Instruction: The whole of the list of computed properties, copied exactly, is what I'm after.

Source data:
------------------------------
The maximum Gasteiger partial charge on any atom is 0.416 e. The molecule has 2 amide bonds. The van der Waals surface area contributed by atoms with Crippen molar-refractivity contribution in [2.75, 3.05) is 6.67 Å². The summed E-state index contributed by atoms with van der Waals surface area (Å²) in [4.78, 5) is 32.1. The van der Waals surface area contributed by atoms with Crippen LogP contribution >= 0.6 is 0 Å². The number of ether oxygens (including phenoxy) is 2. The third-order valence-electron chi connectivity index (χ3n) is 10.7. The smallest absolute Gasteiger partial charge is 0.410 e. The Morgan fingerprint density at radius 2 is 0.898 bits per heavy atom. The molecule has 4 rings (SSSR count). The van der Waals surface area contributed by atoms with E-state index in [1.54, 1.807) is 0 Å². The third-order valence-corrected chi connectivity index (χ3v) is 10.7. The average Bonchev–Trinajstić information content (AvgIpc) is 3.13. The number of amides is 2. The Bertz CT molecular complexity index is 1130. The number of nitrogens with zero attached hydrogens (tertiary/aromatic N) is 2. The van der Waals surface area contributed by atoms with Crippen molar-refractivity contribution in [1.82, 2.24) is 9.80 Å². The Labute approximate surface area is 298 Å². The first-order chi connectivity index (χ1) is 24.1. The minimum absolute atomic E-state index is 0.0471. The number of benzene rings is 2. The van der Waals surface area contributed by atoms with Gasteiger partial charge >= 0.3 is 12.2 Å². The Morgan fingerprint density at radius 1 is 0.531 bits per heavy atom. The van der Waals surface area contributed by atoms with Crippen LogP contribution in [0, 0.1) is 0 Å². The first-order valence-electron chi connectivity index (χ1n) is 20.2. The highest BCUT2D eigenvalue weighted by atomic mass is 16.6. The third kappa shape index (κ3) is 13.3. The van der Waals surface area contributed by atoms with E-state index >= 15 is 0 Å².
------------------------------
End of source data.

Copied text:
The maximum Gasteiger partial charge on any atom is 0.416 e. The molecule has 2 amide bonds. The van der Waals surface area contributed by atoms with Crippen molar-refractivity contribution in [2.75, 3.05) is 6.67 Å². The summed E-state index contributed by atoms with van der Waals surface area (Å²) in [4.78, 5) is 32.1. The van der Waals surface area contributed by atoms with Crippen LogP contribution >= 0.6 is 0 Å². The number of ether oxygens (including phenoxy) is 2. The third-order valence-electron chi connectivity index (χ3n) is 10.7. The smallest absolute Gasteiger partial charge is 0.410 e. The Morgan fingerprint density at radius 2 is 0.898 bits per heavy atom. The molecule has 4 rings (SSSR count). The van der Waals surface area contributed by atoms with E-state index in [1.54, 1.807) is 0 Å². The third-order valence-corrected chi connectivity index (χ3v) is 10.7. The average Bonchev–Trinajstić information content (AvgIpc) is 3.13. The number of amides is 2. The Bertz CT molecular complexity index is 1130. The number of nitrogens with zero attached hydrogens (tertiary/aromatic N) is 2. The van der Waals surface area contributed by atoms with Crippen molar-refractivity contribution in [1.82, 2.24) is 9.80 Å². The Labute approximate surface area is 298 Å². The first-order chi connectivity index (χ1) is 24.1. The minimum absolute atomic E-state index is 0.0471. The number of benzene rings is 2. The van der Waals surface area contributed by atoms with Gasteiger partial charge >= 0.3 is 12.2 Å². The Morgan fingerprint density at radius 1 is 0.531 bits per heavy atom. The van der Waals surface area contributed by atoms with Crippen LogP contribution in [0, 0.1) is 0 Å². The first-order valence-electron chi connectivity index (χ1n) is 20.2. The highest BCUT2D eigenvalue weighted by atomic mass is 16.6. The third kappa shape index (κ3) is 13.3. The van der Waals surface area contributed by atoms with E-state index >= 15 is 0 Å².